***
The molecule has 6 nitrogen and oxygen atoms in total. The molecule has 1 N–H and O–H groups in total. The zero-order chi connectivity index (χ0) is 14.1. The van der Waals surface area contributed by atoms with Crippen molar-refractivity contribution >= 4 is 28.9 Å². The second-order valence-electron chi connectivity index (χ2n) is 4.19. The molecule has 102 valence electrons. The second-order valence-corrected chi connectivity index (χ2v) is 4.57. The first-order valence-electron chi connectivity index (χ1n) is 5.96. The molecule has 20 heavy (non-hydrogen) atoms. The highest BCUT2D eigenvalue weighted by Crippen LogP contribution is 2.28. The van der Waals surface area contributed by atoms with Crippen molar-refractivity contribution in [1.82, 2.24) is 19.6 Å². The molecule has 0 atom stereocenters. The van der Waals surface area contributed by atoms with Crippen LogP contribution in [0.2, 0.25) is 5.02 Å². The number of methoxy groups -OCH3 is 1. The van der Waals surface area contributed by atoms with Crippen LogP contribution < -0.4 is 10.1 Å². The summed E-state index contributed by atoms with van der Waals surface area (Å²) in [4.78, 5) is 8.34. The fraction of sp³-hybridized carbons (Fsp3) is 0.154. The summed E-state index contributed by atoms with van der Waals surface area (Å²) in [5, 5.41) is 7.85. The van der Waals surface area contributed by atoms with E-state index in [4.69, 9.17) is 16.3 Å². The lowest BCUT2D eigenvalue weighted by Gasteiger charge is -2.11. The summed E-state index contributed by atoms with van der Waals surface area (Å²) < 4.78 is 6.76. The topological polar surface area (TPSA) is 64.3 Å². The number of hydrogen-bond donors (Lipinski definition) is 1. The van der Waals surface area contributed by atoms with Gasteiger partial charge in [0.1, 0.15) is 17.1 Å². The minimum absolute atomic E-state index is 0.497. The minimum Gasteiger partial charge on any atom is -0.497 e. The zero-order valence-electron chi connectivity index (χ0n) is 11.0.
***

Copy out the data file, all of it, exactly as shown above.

The molecule has 6 nitrogen and oxygen atoms in total. The molecule has 1 N–H and O–H groups in total. The zero-order chi connectivity index (χ0) is 14.1. The van der Waals surface area contributed by atoms with Crippen molar-refractivity contribution >= 4 is 28.9 Å². The second-order valence-electron chi connectivity index (χ2n) is 4.19. The molecule has 102 valence electrons. The second-order valence-corrected chi connectivity index (χ2v) is 4.57. The first-order valence-electron chi connectivity index (χ1n) is 5.96. The molecule has 20 heavy (non-hydrogen) atoms. The highest BCUT2D eigenvalue weighted by Crippen LogP contribution is 2.28. The van der Waals surface area contributed by atoms with Crippen molar-refractivity contribution in [1.82, 2.24) is 19.6 Å². The molecule has 0 atom stereocenters. The van der Waals surface area contributed by atoms with Crippen LogP contribution in [0.2, 0.25) is 5.02 Å². The number of methoxy groups -OCH3 is 1. The van der Waals surface area contributed by atoms with Crippen LogP contribution < -0.4 is 10.1 Å². The summed E-state index contributed by atoms with van der Waals surface area (Å²) in [4.78, 5) is 8.34. The fraction of sp³-hybridized carbons (Fsp3) is 0.154. The summed E-state index contributed by atoms with van der Waals surface area (Å²) in [5, 5.41) is 7.85. The van der Waals surface area contributed by atoms with E-state index in [4.69, 9.17) is 16.3 Å². The lowest BCUT2D eigenvalue weighted by Gasteiger charge is -2.11. The summed E-state index contributed by atoms with van der Waals surface area (Å²) < 4.78 is 6.76. The topological polar surface area (TPSA) is 64.3 Å². The number of hydrogen-bond donors (Lipinski definition) is 1. The van der Waals surface area contributed by atoms with Gasteiger partial charge in [0.1, 0.15) is 17.1 Å². The minimum absolute atomic E-state index is 0.497. The minimum Gasteiger partial charge on any atom is -0.497 e. The zero-order valence-electron chi connectivity index (χ0n) is 11.0.